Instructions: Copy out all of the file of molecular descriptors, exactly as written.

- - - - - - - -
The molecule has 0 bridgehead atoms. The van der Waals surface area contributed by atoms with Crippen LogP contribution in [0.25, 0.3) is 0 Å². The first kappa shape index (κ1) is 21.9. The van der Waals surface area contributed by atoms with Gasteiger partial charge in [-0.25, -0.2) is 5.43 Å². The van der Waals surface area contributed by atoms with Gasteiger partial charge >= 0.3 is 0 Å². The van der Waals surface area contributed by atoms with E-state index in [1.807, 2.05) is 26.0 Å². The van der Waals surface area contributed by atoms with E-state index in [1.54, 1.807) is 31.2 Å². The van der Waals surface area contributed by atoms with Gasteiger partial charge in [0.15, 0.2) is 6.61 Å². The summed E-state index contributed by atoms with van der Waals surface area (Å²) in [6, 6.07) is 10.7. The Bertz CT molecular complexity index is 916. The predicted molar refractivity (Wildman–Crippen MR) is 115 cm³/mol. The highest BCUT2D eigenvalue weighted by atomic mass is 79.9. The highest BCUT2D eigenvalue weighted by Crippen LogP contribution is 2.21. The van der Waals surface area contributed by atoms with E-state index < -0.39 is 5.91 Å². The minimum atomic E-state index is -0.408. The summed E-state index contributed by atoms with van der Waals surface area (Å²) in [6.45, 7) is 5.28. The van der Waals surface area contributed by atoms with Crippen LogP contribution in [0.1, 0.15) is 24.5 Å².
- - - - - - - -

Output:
The molecule has 0 bridgehead atoms. The van der Waals surface area contributed by atoms with Crippen LogP contribution in [0.25, 0.3) is 0 Å². The first kappa shape index (κ1) is 21.9. The van der Waals surface area contributed by atoms with Gasteiger partial charge in [-0.25, -0.2) is 5.43 Å². The van der Waals surface area contributed by atoms with Gasteiger partial charge >= 0.3 is 0 Å². The van der Waals surface area contributed by atoms with E-state index in [1.807, 2.05) is 26.0 Å². The van der Waals surface area contributed by atoms with E-state index in [1.54, 1.807) is 31.2 Å². The van der Waals surface area contributed by atoms with Gasteiger partial charge in [0.15, 0.2) is 6.61 Å². The summed E-state index contributed by atoms with van der Waals surface area (Å²) in [6, 6.07) is 10.7. The Bertz CT molecular complexity index is 916. The predicted molar refractivity (Wildman–Crippen MR) is 115 cm³/mol. The highest BCUT2D eigenvalue weighted by atomic mass is 79.9. The highest BCUT2D eigenvalue weighted by Crippen LogP contribution is 2.21. The van der Waals surface area contributed by atoms with E-state index < -0.39 is 5.91 Å². The minimum atomic E-state index is -0.408. The summed E-state index contributed by atoms with van der Waals surface area (Å²) in [6.45, 7) is 5.28. The van der Waals surface area contributed by atoms with Crippen LogP contribution in [0.1, 0.15) is 24.5 Å².